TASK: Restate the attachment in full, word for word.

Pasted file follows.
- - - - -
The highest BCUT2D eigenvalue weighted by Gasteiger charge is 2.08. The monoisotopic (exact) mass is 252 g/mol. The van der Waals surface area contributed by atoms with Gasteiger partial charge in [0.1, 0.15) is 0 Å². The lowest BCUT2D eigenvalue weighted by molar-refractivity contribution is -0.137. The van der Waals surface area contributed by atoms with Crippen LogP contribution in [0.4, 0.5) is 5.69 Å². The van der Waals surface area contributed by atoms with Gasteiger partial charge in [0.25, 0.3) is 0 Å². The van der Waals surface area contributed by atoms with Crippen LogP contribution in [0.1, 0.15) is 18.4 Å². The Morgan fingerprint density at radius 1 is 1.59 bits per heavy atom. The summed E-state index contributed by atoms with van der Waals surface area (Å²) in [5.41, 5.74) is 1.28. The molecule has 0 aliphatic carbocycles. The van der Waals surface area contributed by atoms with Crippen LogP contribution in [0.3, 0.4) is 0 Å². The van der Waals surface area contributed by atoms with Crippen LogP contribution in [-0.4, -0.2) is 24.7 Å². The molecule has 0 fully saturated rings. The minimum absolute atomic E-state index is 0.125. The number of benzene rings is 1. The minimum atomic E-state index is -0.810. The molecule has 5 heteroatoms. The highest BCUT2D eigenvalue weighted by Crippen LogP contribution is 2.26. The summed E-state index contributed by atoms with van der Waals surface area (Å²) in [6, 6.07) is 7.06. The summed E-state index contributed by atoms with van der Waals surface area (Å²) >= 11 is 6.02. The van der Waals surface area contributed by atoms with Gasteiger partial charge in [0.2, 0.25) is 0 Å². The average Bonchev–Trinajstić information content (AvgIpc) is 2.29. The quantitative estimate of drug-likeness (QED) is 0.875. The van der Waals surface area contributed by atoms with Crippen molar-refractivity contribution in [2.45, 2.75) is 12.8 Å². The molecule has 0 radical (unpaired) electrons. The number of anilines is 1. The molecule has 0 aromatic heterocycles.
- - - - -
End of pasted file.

The highest BCUT2D eigenvalue weighted by Gasteiger charge is 2.08. The monoisotopic (exact) mass is 252 g/mol. The van der Waals surface area contributed by atoms with Gasteiger partial charge in [0.1, 0.15) is 0 Å². The lowest BCUT2D eigenvalue weighted by molar-refractivity contribution is -0.137. The van der Waals surface area contributed by atoms with Crippen LogP contribution in [0.4, 0.5) is 5.69 Å². The van der Waals surface area contributed by atoms with Gasteiger partial charge in [0.25, 0.3) is 0 Å². The van der Waals surface area contributed by atoms with Crippen LogP contribution in [0.1, 0.15) is 18.4 Å². The Morgan fingerprint density at radius 1 is 1.59 bits per heavy atom. The summed E-state index contributed by atoms with van der Waals surface area (Å²) in [5.41, 5.74) is 1.28. The molecule has 0 aliphatic carbocycles. The van der Waals surface area contributed by atoms with Crippen LogP contribution in [0.3, 0.4) is 0 Å². The van der Waals surface area contributed by atoms with Crippen LogP contribution in [-0.4, -0.2) is 24.7 Å². The molecule has 0 fully saturated rings. The minimum absolute atomic E-state index is 0.125. The number of benzene rings is 1. The minimum atomic E-state index is -0.810. The molecule has 5 heteroatoms. The highest BCUT2D eigenvalue weighted by Crippen LogP contribution is 2.26. The summed E-state index contributed by atoms with van der Waals surface area (Å²) in [6, 6.07) is 7.06. The summed E-state index contributed by atoms with van der Waals surface area (Å²) >= 11 is 6.02. The van der Waals surface area contributed by atoms with Gasteiger partial charge in [0.2, 0.25) is 0 Å². The average Bonchev–Trinajstić information content (AvgIpc) is 2.29. The quantitative estimate of drug-likeness (QED) is 0.875. The van der Waals surface area contributed by atoms with Crippen molar-refractivity contribution in [2.45, 2.75) is 12.8 Å². The molecule has 0 radical (unpaired) electrons. The number of anilines is 1. The molecule has 0 aromatic heterocycles.